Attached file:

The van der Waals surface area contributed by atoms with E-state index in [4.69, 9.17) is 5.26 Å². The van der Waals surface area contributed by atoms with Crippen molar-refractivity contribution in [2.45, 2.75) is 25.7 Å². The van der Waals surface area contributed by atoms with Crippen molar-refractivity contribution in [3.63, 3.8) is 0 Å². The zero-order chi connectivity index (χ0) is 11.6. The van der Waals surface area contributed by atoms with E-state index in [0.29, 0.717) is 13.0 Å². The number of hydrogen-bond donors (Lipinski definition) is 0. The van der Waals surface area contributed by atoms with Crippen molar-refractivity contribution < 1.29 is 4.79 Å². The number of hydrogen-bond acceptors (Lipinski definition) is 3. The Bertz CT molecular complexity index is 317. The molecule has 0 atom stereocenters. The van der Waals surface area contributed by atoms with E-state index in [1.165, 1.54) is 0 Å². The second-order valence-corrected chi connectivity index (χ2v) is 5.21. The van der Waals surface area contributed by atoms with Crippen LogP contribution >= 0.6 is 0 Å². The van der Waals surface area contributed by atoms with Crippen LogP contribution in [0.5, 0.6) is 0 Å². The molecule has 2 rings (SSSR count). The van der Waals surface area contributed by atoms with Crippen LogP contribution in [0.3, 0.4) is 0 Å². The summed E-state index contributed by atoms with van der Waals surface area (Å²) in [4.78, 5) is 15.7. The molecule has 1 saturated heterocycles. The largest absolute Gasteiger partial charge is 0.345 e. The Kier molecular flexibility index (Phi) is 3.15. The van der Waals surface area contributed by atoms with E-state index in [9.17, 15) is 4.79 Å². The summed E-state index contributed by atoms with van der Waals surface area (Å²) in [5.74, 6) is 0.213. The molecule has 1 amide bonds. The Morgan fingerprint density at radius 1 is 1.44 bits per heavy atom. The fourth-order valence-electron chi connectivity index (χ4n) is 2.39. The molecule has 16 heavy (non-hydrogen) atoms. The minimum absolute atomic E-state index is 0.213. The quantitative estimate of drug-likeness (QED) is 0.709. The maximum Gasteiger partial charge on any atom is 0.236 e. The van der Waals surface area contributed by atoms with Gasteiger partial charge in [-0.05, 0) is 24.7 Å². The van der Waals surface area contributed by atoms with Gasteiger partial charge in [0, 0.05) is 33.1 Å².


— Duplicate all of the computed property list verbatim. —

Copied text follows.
The van der Waals surface area contributed by atoms with E-state index in [4.69, 9.17) is 5.26 Å². The van der Waals surface area contributed by atoms with Crippen molar-refractivity contribution in [2.45, 2.75) is 25.7 Å². The van der Waals surface area contributed by atoms with Crippen molar-refractivity contribution in [3.63, 3.8) is 0 Å². The zero-order chi connectivity index (χ0) is 11.6. The van der Waals surface area contributed by atoms with E-state index in [0.29, 0.717) is 13.0 Å². The number of hydrogen-bond donors (Lipinski definition) is 0. The van der Waals surface area contributed by atoms with Crippen molar-refractivity contribution < 1.29 is 4.79 Å². The number of hydrogen-bond acceptors (Lipinski definition) is 3. The Bertz CT molecular complexity index is 317. The molecule has 0 atom stereocenters. The van der Waals surface area contributed by atoms with E-state index in [1.165, 1.54) is 0 Å². The second-order valence-corrected chi connectivity index (χ2v) is 5.21. The van der Waals surface area contributed by atoms with Crippen LogP contribution >= 0.6 is 0 Å². The van der Waals surface area contributed by atoms with Crippen LogP contribution in [0.5, 0.6) is 0 Å². The molecule has 2 rings (SSSR count). The van der Waals surface area contributed by atoms with Crippen LogP contribution in [0.3, 0.4) is 0 Å². The summed E-state index contributed by atoms with van der Waals surface area (Å²) in [4.78, 5) is 15.7. The molecule has 1 saturated heterocycles. The largest absolute Gasteiger partial charge is 0.345 e. The Kier molecular flexibility index (Phi) is 3.15. The van der Waals surface area contributed by atoms with E-state index in [9.17, 15) is 4.79 Å². The summed E-state index contributed by atoms with van der Waals surface area (Å²) in [5.74, 6) is 0.213. The molecule has 1 amide bonds. The Morgan fingerprint density at radius 1 is 1.44 bits per heavy atom. The fourth-order valence-electron chi connectivity index (χ4n) is 2.39. The molecule has 16 heavy (non-hydrogen) atoms. The minimum absolute atomic E-state index is 0.213. The quantitative estimate of drug-likeness (QED) is 0.709. The maximum Gasteiger partial charge on any atom is 0.236 e. The van der Waals surface area contributed by atoms with Gasteiger partial charge in [-0.05, 0) is 24.7 Å². The van der Waals surface area contributed by atoms with Gasteiger partial charge in [0, 0.05) is 33.1 Å².